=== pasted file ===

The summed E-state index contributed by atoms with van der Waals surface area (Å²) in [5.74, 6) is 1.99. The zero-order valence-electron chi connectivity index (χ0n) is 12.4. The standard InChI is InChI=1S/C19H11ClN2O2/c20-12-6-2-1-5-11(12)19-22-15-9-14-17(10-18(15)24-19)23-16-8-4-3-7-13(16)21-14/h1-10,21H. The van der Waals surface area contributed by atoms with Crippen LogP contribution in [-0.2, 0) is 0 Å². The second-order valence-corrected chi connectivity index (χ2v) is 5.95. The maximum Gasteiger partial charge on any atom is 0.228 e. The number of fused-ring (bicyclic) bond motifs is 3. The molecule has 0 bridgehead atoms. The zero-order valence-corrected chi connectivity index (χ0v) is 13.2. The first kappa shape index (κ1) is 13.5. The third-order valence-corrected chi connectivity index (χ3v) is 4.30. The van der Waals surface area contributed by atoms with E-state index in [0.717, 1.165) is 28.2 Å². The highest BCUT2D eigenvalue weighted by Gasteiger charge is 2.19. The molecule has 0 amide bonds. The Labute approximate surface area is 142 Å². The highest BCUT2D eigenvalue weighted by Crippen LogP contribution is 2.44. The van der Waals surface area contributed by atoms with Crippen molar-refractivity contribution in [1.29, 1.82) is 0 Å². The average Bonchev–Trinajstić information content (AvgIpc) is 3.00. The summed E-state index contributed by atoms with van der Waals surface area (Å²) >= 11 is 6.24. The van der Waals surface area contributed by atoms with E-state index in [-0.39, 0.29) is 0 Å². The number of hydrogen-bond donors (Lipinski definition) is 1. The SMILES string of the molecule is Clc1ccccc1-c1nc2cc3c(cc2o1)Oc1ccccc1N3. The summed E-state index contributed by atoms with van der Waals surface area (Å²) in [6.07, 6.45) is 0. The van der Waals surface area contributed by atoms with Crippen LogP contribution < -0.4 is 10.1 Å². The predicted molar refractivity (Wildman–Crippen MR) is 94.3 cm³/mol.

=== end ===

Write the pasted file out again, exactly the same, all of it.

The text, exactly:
The summed E-state index contributed by atoms with van der Waals surface area (Å²) in [5.74, 6) is 1.99. The zero-order valence-electron chi connectivity index (χ0n) is 12.4. The standard InChI is InChI=1S/C19H11ClN2O2/c20-12-6-2-1-5-11(12)19-22-15-9-14-17(10-18(15)24-19)23-16-8-4-3-7-13(16)21-14/h1-10,21H. The van der Waals surface area contributed by atoms with Crippen LogP contribution in [-0.2, 0) is 0 Å². The second-order valence-corrected chi connectivity index (χ2v) is 5.95. The maximum Gasteiger partial charge on any atom is 0.228 e. The number of fused-ring (bicyclic) bond motifs is 3. The molecule has 0 bridgehead atoms. The zero-order valence-corrected chi connectivity index (χ0v) is 13.2. The first kappa shape index (κ1) is 13.5. The third-order valence-corrected chi connectivity index (χ3v) is 4.30. The van der Waals surface area contributed by atoms with E-state index in [0.717, 1.165) is 28.2 Å². The highest BCUT2D eigenvalue weighted by Gasteiger charge is 2.19. The molecule has 0 amide bonds. The Labute approximate surface area is 142 Å². The highest BCUT2D eigenvalue weighted by Crippen LogP contribution is 2.44. The van der Waals surface area contributed by atoms with Crippen molar-refractivity contribution in [1.29, 1.82) is 0 Å². The average Bonchev–Trinajstić information content (AvgIpc) is 3.00. The summed E-state index contributed by atoms with van der Waals surface area (Å²) >= 11 is 6.24. The van der Waals surface area contributed by atoms with E-state index in [-0.39, 0.29) is 0 Å². The number of hydrogen-bond donors (Lipinski definition) is 1. The SMILES string of the molecule is Clc1ccccc1-c1nc2cc3c(cc2o1)Oc1ccccc1N3. The summed E-state index contributed by atoms with van der Waals surface area (Å²) in [6.07, 6.45) is 0. The van der Waals surface area contributed by atoms with Crippen LogP contribution < -0.4 is 10.1 Å². The predicted molar refractivity (Wildman–Crippen MR) is 94.3 cm³/mol.